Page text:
Equine Therapy Programs:
An ASD Parent’s Perspective
by Ula Tinsley, Autism Blogger and Parent
I always thought that there was only one model of horse therapy which just meant horseback riding. I began learning about Equine Assisted Therapy Programs after I met a group of professionals who work with autistic kids and other patients. It still amazes me, how God orchestrates my life, pushing me out of my comfort zone to meet people that I would otherwise never cross paths with. This was the case when I met my new friend Christy, who is a film producer and mom of a special needs child. She recently made a movie called Unbridled, which beautifully portrays emotional, physical, and spiritual healing through contact with rescue horses. The story is based on true events that took place at Equine Assisted Therapy centers including the Corral Riding Center in North Carolina. The movie won several awards in various film festivals and was recently screened at the EAGALA Conference in Tennessee. That is where I met all of these wonderful people who told me about their equine-assisted therapy programs. My eyes were opened, and often filled with tears, after hearing their patients’ life-changing stories.
I realized even more how blessed we are to send our son to a school that incorporates hippotherapy into their academic program- it’s a real privilege! I witnessed with my own eyes how calm Michael and his classmates were once sitting on a horse, hugging its neck, feeling the movement of the horse and its heartbeat, etc. I always thought our boy would be terrified of horses because of their size, but I couldn’t have been more wrong. Then he met a horse named Cookie and fell in love from the first touch.
You see, horses are very intuitive animals and possess this shrewd sense of awareness to everything that is going on in their environment. They are extremely sensitive to the actions of humans and have a kind of supernatural ability to pick up on our nonverbal behavior. Horses are completely honest in the way they react to situations. They are particularly useful for developing social and language skills in children and adults who struggle or are unable to verbally communicate their thoughts and feelings.
I have learned that there are several different models used in Equine Assisted Therapy that offer various treatments, depending on each child’s needs. Let’s take the EAGALA model for example. They believe in a “team approach,” which means that in each session, a mental health professional and an equine specialist work together with the horses and their patients. Kids in this program practice what they call “focus on the ground,” which unlike hippotherapy, does not include horseback riding. Instead, they utilize effective and deliberate techniques, where the horses are metaphors in specific ground-based experiences. A unique aspect of the EAGALA model is that it’s solution-oriented. This means that rather than instructing or directing solutions, they allow kids to experiment, problem-solve, take risks, employ creativity, and find their own solutions that work best for them. The activities may range from simply being in the horse’s presence to asking the horse to navigate an obstacle course, etc.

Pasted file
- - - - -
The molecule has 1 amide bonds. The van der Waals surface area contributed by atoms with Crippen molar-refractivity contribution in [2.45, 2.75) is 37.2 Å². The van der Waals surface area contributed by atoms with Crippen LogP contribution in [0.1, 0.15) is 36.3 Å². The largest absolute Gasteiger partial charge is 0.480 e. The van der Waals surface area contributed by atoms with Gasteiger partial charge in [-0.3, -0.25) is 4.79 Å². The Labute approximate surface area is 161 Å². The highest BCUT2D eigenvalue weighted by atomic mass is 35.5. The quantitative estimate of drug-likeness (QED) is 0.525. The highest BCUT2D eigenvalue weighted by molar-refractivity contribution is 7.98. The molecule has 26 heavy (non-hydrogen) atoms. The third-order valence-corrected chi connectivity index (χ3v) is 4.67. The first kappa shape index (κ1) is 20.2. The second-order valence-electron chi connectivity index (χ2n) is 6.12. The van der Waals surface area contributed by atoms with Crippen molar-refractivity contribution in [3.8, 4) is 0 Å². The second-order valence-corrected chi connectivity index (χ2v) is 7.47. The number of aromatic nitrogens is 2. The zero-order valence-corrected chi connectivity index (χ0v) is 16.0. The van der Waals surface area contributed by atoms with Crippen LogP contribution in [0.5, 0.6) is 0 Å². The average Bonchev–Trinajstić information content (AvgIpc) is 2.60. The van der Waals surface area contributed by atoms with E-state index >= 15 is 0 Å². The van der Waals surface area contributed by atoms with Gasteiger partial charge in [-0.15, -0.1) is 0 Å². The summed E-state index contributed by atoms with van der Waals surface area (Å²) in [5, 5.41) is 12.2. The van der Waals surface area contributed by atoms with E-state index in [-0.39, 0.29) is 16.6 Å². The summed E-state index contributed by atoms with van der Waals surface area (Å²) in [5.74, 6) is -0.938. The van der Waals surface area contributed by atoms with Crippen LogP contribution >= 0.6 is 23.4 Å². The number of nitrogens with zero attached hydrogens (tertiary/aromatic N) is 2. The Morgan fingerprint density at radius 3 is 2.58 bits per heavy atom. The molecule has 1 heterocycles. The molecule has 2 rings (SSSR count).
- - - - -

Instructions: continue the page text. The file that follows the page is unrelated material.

There are many equine therapy centers offering programs for for kids on the spectrum or with physical impairments. I advise you to check if there is one near you, and get your child in a program as soon as possible! The healing that comes as a result is priceless.
There are 4 Different Types of Horse Therapy
Equine Assisted Psychotherapy (EAP)
is a form of psychotherapy performed by a combined team of horse professional and mental health professional using equines. This type of equine therapy promotes and practices interaction with horses to provide emotional growth to treating individuals with emotional and mental health issues.
Equine Facilitated Learning (EFL)
focuses on the learning and educational side of treatment and includes a variety of emotional and social activities based on horse behavior. EFL acts to improve cognitive functions, including strategies to reach goals and organize behavior. Some practitioners invoke self-awareness and mindfulness skills as recovery tools for those who usually make poor choices or are under high stress.
Therapeutic Horseback Riding
helps to improve the physical, emotional and social state of a patient by performing guided riding. Those who will benefit from this treatment are children with cerebral palsy or Downs syndrome. It is considered reliable to individuals with autism and sensory integration disorder. Therapeutic riding is also effective for language development and trauma recovery in children. Riding an animal for therapy also offers physical and mental benefits to individuals who are usually refused of outdoor experiences.
Hippotherapy is a form of speech, physical and occupational therapy or treatment using a horse as a healing medium. The characteristic movements of the horse are used to carefully render sequential sensory and motor input, and improve sensory processing and neurological function of a subject. The treatment is very much unlike therapeutic horseback riding where riders learn specific riding skills. Hippotherapy relies mostly in horse movement for the treatment of people with mental or physical disabilities.
*Definitions of types of therapy were sourced from